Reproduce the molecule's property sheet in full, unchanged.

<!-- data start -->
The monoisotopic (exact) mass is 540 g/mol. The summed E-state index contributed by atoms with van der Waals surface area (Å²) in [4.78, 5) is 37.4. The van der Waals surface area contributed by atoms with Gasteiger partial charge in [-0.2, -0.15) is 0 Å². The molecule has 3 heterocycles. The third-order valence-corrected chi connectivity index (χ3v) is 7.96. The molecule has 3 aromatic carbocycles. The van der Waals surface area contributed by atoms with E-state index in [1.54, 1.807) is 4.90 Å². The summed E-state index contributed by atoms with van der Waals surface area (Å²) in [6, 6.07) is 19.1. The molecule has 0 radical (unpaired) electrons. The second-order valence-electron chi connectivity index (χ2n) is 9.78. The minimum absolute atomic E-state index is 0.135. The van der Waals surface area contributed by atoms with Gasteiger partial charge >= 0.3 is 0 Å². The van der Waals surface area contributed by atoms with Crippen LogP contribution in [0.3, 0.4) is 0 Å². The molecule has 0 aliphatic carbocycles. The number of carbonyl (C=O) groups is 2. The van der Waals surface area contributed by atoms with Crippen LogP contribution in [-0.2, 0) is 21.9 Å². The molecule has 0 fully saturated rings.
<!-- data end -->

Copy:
The monoisotopic (exact) mass is 540 g/mol. The summed E-state index contributed by atoms with van der Waals surface area (Å²) in [4.78, 5) is 37.4. The van der Waals surface area contributed by atoms with Gasteiger partial charge in [-0.2, -0.15) is 0 Å². The molecule has 3 heterocycles. The third-order valence-corrected chi connectivity index (χ3v) is 7.96. The molecule has 3 aromatic carbocycles. The van der Waals surface area contributed by atoms with E-state index in [1.54, 1.807) is 4.90 Å². The summed E-state index contributed by atoms with van der Waals surface area (Å²) in [6, 6.07) is 19.1. The molecule has 0 radical (unpaired) electrons. The second-order valence-electron chi connectivity index (χ2n) is 9.78. The minimum absolute atomic E-state index is 0.135. The van der Waals surface area contributed by atoms with Gasteiger partial charge >= 0.3 is 0 Å². The van der Waals surface area contributed by atoms with Crippen LogP contribution in [0.3, 0.4) is 0 Å². The molecule has 0 aliphatic carbocycles. The number of carbonyl (C=O) groups is 2. The van der Waals surface area contributed by atoms with Crippen LogP contribution in [-0.2, 0) is 21.9 Å². The molecule has 0 fully saturated rings.